In #3 Ven. ~Naa.naviira argues against the commentarial view that vedanaa in the standard PS formula must be restricted to kammavipaaka. For proof to the contrary he appeals to the Siivaka Sutta (SN 36:21/iv,230-31), in which the Buddha mentions eight causes of bodily pain, of which only the last is kammavipaaka. On the traditional interpretation, Ven. ~Naa.naviira says, this would limit the application of pa.ticca-samuppaada to certain bodily feelings but would exclude other types of feeling. Such a view, he holds, is contradicted by the Buddha's unrestricted declaration that pleasure and pain are dependently arisen (pa.ticca-samuppanna.m kho aavuso sukhadukkha.m vutta.m bhagavataa; SN ii,38).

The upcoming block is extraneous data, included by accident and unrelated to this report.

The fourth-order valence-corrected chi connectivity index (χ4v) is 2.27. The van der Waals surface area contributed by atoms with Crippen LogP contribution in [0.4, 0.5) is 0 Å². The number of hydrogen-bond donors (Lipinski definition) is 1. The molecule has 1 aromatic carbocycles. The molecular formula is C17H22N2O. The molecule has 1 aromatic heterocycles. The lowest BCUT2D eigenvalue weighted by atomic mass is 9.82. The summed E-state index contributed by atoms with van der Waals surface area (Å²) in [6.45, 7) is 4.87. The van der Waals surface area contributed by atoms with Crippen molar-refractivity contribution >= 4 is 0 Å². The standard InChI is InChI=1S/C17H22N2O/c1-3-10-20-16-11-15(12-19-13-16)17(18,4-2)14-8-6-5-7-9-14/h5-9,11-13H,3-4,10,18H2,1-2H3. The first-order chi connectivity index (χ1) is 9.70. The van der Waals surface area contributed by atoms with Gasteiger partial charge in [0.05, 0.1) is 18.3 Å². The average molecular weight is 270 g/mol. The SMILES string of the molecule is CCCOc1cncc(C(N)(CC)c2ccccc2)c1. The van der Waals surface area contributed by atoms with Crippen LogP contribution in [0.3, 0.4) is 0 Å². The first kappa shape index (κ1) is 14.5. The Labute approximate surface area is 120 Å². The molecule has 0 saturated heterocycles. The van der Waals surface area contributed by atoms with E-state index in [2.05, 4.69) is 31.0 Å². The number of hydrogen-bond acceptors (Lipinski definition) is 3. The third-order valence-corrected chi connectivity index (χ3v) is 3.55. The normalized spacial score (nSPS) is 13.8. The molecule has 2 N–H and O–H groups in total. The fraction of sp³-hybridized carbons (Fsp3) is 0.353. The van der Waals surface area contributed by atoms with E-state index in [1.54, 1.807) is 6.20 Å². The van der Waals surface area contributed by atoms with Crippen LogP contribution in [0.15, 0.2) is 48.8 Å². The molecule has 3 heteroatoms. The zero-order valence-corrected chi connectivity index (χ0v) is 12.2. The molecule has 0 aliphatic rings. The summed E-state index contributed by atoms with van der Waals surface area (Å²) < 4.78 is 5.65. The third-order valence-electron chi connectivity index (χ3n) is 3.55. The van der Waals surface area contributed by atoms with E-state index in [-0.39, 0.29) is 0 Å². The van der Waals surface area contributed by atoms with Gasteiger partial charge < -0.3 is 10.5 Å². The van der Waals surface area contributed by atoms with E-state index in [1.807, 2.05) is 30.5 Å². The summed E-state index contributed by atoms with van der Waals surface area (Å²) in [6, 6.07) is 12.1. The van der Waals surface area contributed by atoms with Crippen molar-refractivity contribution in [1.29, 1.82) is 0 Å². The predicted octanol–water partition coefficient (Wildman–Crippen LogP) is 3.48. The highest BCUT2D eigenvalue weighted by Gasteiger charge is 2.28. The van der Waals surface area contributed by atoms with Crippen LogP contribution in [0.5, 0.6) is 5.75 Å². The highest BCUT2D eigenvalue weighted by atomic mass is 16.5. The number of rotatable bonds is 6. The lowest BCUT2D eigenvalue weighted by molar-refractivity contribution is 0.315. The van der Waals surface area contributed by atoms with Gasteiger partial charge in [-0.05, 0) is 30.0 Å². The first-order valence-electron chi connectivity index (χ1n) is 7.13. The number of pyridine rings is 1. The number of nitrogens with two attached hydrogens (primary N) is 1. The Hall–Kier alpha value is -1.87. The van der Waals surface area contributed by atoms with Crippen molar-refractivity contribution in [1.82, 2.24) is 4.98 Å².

This objection in no way overturns the traditional view of dependent arising. It should first be pointed out that the notion of pa.ticca-samuppaada has a twofold significance, as Ven. ~Naa.naviira himself recognizes in his Note (#18). The notion refers both to a structural principle, i.e. the principle that things arise in dependence on conditions, and it refers to various exemplifications of that structural principle, the most common being the twelvefold formula. Once we call attention to this distinction, the traditional interpretation is easily vindicated: All feelings are dependently arisen in so far as they arise from conditions, principally from contact along with such conditions as sense faculty, object, consciousness, etc. This, however, does not require that all feelings be included in the vedanaa factor of the standard PS formula. Without violating the structural principle that all feeling is dependently arisen, the Commentaries can consistently confine this factor to the feelings that result from previous kamma.